Monday, Apr 26, 2021, 10:07 Hardware

macOS On The iPad Pro M1? Apple Says No – But Arguments Are A Bit Shaky

Microsoft offers so-called convertibles with their Surface Pro and Surface Go. Other manufacturers like Lenovo also have such tablet/notebook hybrids in their lineup. They run the same operating systems as notebooks and desktops. Apple, on the other hand, only relies on macOS for computers; iPhones and iPads come with iOS/iPadOS. However, Apple's own M1 chip works inside the new iPad Pro, just like in iMac, MacBook Pro 13", MacBook Air and Mac mini. What could be more obvious than to equip the tablets with the "big" operating system at some point?

Identical CPUs in Macs and iPad Pro
This wish was at least occasionally expressed in forums and social networks after Apple presented the new iPad Pro. It is anything but absurd for several reasons: Apple's Silicon Macs and the two high-end tablets use the same CPU architecture, and the large iPad Pro has a similarly large display as the MacBook Air M1 and MacBook Pro M1. Apple also has Magic Keyboard and Smart Keyboard Folio keyboards in its lineup, which convert the flat computers into notebooks or desktops. However, their use does not change the operating system.

Merging Platforms is not up for Discussion
According to Apple, this will remain the case for the foreseeable future. A merger of the two device classes is not up for discussion, said marketing boss Greg Joswiak and the manager responsible for the hardware sector, John Ternus, in an interview with The Independent. On the other hand, they plan to continue focusing on improving the two separate product lines. Apple does not want to get bogged down in theories about how to align tablets and computers. In addition, customers are divided in this regard. Some preferred unification so they would no longer have to choose between Mac and iPad. Others feared a merger and even speculated a "plot" in which Apple was planning to eliminate a device category.



iPad Pro has significant performance headroom
Ternus added that the California-based company does not want to restrict either Mac or iPad in any way to make the other device look better. "We're pushing ourselves to make both the best possible computer and the best possible tablet," Apple's hardware chief said. That's clear in the new iPad Pro, he said, with customers benefiting from the fact that the device has significant performance headroom and can't become obsolete after a short time. This is one of the reasons why the decision was made to equip the tablet with the M1, he said. "The best Apple Silicon chips always found their way into the iPad Pro, and the M1 is just the best of our processors."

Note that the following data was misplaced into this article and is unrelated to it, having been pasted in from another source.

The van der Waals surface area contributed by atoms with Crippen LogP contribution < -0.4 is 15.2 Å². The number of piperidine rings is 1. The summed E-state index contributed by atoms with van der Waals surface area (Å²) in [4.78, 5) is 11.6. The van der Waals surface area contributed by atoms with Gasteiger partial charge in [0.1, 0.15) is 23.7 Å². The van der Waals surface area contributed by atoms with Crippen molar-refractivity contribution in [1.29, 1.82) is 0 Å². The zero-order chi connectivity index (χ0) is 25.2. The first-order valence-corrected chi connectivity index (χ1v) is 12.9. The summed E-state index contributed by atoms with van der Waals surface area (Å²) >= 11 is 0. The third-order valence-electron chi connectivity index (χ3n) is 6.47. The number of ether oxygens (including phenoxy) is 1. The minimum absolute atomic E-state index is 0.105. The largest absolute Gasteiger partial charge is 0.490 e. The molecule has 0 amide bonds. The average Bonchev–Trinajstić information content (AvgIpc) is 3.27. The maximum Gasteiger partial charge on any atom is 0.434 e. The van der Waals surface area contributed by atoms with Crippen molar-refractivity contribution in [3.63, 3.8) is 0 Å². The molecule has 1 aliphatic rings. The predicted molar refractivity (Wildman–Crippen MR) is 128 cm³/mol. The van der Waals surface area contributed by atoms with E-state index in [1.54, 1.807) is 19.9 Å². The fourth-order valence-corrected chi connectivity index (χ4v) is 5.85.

Arguments shaky - why it's an artificial limitation after all
However, the arguments are vulnerable and not credible in at least one respect. Mac and iPad Pro both rely on an M1 chip and are more closely related than ever. Technically, it would be quite possible to (additionally) equip the iPad Pro with macOS - and thus show a mouse- and keyboard-oriented interface instead of a touch one when connecting it to an external display. In this case, it would indeed be clear to many users that they would no longer need Mac and iPad next to each other, which would certainly affect sales figures. Apple is of course aware of this fact - which is why even a tablet with the performance of a good desktop PC is only allowed to work with an adapted smartphone operating system.

Hardly anyone believes Apple's statement that this is not a deliberate limitation, but opens up opportunities. This is relatively clearly a marketing decision not to allow in-house competition. However, if you look a few years into the future, it seems to be the logical way to no longer need three different high-performance devices (Mac, iPad, iPhone) in parallel - at some point, one platform will completely replace the tasks of the others. However, Apple probably doesn't want to offer two completely different interfaces with one device – and they don't want to offer the same UI for mouse and touch. This would require much more harmonization of iPadOS and macOS – and is highly difficult because touch systems have totally different requirements for UI elements than normal desktop UIs.

More articles you might enjoy to read: